This idea of containers isn’t new, but businesses have been adopting it at a rapid rate. Which means, not all businesses are sure how their current solutions work in tangent with containers.

An advanced load balancer that integrates with containers means that you can have everything (traffic management, security, automation, visibility) working for the container platform as well.

The future of business is here
Multi-cloud infrastructures present businesses with an exciting future ahead. Companies today are able to grow beyond the physical borders whilst discovering new methods to lower operating expenditure through the cloud, containerisation and on-demand applications.

The first step towards this goal is a long term multi-cloud strategy to ensure that your business stays agile. 

The views expressed in this column are the author's own and do not necessarily reflect this publication's view, and this article is not edited by Singapore Business Review. The author was not remunerated for this article.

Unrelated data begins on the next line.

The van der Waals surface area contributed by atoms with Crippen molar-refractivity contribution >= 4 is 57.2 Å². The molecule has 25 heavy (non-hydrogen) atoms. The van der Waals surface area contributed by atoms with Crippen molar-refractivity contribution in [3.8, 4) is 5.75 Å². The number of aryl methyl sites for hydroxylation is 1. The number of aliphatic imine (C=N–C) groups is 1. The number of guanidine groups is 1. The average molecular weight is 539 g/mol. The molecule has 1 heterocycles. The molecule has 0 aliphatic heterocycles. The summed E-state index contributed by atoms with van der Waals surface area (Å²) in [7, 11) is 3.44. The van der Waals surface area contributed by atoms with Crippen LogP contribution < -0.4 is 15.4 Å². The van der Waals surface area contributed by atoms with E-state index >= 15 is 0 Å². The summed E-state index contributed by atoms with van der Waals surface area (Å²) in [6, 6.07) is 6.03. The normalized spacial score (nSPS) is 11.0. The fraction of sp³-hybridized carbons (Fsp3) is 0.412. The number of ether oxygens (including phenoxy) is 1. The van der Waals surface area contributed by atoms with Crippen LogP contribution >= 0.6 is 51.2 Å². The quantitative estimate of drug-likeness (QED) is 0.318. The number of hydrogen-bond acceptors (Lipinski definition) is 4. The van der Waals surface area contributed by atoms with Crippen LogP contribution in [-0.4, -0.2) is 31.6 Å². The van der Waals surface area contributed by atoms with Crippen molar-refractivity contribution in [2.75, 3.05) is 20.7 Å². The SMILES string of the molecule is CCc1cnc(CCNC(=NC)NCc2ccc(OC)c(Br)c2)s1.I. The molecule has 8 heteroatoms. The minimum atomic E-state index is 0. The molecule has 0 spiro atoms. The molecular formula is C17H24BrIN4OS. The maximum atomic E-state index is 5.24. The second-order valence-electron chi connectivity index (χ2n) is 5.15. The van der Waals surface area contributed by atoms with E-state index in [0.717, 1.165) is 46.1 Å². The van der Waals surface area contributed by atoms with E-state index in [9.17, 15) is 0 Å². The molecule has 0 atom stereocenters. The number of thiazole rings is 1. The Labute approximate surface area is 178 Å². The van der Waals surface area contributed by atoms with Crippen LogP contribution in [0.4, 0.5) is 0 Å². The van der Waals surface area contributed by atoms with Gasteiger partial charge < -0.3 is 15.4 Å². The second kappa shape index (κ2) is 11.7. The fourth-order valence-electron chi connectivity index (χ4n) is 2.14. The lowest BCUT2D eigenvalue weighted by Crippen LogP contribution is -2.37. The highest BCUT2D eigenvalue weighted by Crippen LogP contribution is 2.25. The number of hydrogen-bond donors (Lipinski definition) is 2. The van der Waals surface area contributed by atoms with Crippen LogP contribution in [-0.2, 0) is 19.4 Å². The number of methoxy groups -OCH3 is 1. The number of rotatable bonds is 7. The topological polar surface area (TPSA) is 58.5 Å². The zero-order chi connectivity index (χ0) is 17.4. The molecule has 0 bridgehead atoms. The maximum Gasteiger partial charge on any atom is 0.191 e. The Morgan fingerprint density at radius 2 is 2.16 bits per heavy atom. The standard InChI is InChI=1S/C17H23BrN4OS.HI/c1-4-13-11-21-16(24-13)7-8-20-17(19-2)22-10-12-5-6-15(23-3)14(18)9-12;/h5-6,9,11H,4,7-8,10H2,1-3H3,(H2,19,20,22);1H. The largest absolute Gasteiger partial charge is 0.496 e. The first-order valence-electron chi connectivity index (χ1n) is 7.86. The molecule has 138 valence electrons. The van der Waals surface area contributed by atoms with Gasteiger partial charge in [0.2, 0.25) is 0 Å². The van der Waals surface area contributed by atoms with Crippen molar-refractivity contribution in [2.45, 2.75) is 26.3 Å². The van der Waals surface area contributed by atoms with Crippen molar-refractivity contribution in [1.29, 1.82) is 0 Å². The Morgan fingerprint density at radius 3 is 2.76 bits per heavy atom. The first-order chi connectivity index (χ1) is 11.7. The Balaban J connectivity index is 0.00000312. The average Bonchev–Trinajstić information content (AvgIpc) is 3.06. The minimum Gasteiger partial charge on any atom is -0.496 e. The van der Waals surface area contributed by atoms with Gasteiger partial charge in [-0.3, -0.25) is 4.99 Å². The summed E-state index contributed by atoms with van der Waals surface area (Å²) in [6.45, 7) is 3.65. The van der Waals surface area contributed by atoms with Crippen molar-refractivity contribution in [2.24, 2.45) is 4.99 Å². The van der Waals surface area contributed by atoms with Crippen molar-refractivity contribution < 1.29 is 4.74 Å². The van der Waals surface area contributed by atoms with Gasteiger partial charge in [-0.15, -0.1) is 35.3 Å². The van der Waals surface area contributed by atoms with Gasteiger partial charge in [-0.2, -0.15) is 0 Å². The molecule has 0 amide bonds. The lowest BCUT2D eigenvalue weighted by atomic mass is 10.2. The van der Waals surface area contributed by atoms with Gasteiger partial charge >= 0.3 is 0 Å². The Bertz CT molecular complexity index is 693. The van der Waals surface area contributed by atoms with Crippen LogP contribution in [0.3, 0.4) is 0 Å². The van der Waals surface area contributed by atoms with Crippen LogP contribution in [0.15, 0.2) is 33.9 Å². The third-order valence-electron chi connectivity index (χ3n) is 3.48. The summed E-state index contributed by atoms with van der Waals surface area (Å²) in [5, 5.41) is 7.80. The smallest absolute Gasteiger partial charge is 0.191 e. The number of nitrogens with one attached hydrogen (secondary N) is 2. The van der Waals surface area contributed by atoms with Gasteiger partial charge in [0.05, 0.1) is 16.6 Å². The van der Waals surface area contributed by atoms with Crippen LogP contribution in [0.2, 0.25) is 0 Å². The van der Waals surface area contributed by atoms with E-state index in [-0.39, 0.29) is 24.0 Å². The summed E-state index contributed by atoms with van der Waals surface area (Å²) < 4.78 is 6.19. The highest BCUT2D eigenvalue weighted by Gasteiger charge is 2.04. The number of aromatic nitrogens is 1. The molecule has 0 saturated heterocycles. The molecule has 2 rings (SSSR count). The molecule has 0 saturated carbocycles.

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Song Tang Yih

Song Tang Yih

Song Tang Yih is the vice president for Asia Pacific at A10.

Song brings to A10 Networks over 20 years of infocommunications experience and knowledge in setting the strategy, direction and growth for companies in the region. Starting his career at companies including IBM and Lotus Development, he went on to serve as VP of Asia Pacific for Palo Alto Networks as well as F5 Networks, where he played a key role in accelerating both companies’ global sales, shareholder value and industry recognition. Most recently, Song held key management roles at Metech International Limited and Advance SCT Limited. Song also has a wealth of experience in bringing businesses to market across Asia Pacific through the expansion of offices and partners, as well as increasing their customer bases and profitability. Song graduated from the National University of Singapore with a Bachelor of Science degree.